News National Labor pledges to overhaul abortion access in all Australian states

Labor pledges to overhaul abortion access in all Australian states

abortion pill
A medical abortion - delivered via RU 486 - can cost up to $580. Photo: Getty
Twitter Facebook Reddit Pinterest Email

Labor will campaign for “free”, safe and accessible abortion in public hospitals and clinics if Bill Shorten is elected Prime Minister.

And Labor’s health spokeswoman Catherine King has pledged she is prepared to use Commonwealth funding agreements to force states including Tasmania to ensure women are not made to travel interstate for terminations.

Next week’s ALP conference in Adelaide is set to debate calls for a new national strategy on reproductive health, including calls for more information for women on long-term contraceptive options, including IUDs.

Women in Australia are currently charged between $350 and $580 upfront for a medical abortion known as RU486 – despite the drugs being on the Pharmaceutical Benefits Scheme for as little as $12 for concession cardholders.

Surgical abortions, which are not available in the public system in some states, cost between $400 and $800 depending on location.

In an interview conducted for a new book, Choice Words, to be published by Allen & Unwin in March, Ms King said that price was too high.

Asked if she believes abortion should be available for free in public hospitals in Australia, Ms King is unequivocal.

“Yes I do,” she said.

“Legalisation I think sends that signal very clearly. But the next piece of work that we have to do is about the availability. And I think that’s where we’ve got a lot of work to do. I don’t think anyone predicted that the cost of RU486 would be such a barrier for women.”

Ms King said some states, including Tasmania, had failed to take action, despite millions of dollars in federal funding.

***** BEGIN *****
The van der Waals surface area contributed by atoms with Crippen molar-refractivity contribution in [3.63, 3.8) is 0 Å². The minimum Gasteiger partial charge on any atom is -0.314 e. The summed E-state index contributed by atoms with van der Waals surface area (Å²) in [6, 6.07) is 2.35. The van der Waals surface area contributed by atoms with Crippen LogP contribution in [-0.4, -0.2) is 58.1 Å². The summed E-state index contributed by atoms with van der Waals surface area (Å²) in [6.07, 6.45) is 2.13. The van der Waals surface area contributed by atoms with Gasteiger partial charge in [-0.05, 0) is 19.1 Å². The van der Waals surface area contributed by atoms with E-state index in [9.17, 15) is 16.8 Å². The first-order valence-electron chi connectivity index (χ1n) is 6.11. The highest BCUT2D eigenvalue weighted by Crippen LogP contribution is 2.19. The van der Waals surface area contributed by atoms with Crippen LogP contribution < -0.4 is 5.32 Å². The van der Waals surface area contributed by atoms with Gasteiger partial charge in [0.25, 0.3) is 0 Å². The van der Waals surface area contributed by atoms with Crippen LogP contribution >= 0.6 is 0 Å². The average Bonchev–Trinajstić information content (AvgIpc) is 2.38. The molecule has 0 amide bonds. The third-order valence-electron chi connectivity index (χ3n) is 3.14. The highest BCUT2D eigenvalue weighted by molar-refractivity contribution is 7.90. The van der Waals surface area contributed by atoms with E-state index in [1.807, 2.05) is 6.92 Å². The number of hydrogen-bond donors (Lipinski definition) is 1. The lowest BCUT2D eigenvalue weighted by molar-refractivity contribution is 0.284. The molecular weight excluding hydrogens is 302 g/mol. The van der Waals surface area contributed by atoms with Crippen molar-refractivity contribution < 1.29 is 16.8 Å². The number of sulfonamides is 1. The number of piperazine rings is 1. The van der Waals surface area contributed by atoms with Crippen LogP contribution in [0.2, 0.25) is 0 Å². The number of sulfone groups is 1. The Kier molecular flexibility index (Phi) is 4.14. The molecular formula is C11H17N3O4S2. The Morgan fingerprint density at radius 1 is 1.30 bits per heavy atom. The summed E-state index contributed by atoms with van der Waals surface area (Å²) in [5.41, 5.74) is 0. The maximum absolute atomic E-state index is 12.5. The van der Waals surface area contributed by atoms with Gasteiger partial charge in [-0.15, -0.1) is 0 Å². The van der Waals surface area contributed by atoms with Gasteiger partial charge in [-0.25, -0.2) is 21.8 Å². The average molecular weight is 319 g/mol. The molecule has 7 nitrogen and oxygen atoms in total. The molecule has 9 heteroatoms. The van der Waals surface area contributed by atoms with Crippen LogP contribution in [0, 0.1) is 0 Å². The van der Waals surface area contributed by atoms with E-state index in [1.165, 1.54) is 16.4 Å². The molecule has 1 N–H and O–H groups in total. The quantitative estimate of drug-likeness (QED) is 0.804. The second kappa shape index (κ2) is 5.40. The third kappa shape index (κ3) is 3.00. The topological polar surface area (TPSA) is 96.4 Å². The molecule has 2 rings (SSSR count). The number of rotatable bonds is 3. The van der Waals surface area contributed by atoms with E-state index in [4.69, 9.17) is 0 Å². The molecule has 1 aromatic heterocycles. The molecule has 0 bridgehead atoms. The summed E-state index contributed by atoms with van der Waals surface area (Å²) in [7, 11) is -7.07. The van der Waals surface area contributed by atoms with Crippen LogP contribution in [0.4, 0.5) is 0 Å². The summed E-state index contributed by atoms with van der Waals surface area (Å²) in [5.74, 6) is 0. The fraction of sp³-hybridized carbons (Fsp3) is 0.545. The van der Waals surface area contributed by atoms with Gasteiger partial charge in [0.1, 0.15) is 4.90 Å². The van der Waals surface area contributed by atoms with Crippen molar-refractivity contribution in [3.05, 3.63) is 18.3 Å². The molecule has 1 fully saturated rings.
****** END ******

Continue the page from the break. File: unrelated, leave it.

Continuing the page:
“If we are fortunate enough to form government, we will talk to them. But if they are reluctant around that then my view is this is about the provision of a service that should be available more broadly and we will have to have a look at what the options are,” Ms King said.

“But my view is we have a pretty powerful tool in terms of commonwealth and state funding agreements. There’s certainly ways you can use those agreements to ensure the services are available.

“That might absolutely be an avenue you can go down. If it’s in the public hospital, it should cost nothing. Cost shouldn’t be a barrier for women accessing a termination.”

Some providers have argued the rise of the abortion pill, RU486, has dramatically reduced the demand for surgical abortion.

Because the provision of abortion is largely privatised in some states, the closure of sole providers in Tasmania and Cairns in Queensland have left women with no options close to home.

However, Ms King said the drop in demand for surgical abortion should have been anticipated.

“It’s not surprising this has happened. But I guess without proper planning this was always the way it was going to go,” she said.

“I think at the time, remembering the debate, the sense that everyone had was that surgical abortion would continue to be available both privately and publicly and then this would be a supplement on top so you could have more availability. And clearly that’s not quite what happened. I don’t think that’s the sole reason in Tasmania. I think there appears to be a real unwillingness in that state to address public provision.”

A grassroots Labor group is pushing for the ALP conference to bind its members to vote in favour of safe, legal and accessible abortion and no longer have a conscience vote on the issue.

The Labor for Choice group wants a new chapter in the ALP platform that requires consultation with the states to decriminalise abortion, consider providing “free” abortions in public hospitals and demand “safe-access zones” where women are not forced to run the gauntlet of pro-life protesters when seeking treatment.

Labor remains open to providing abortions in public hospitals, as it is in Victoria or public clinics such as the Pregnancy Advisory Clinic in Adelaide.

“It’s got to be available where people are. So in some circumstances a standalone clinic is suitable, in others within a public hospital, or private clinics, or medical abortions via GPs,” Ms King said.

“Depending on what suits any woman and her partner if he’s involved at the time.

“The model really has to be accessible. We need a new sexual and reproductive health strategy and that’s got to go through COAG [Council of Australian Governments] with the states and territories.

“We’ve seen some really big gaps emerge but I don’t fully understand where those gaps are. I think this is about sexual and reproductive health, so it shouldn’t just be about termination services.”

In 2018, Labor pledged to provide a $1 million standalone ‘reproductive health hub’, to fill a service gap left by the recent closure of Tasmania’s main low-cost private abortion clinic. The state government introduced a provider to begin the service in late November.

View Comments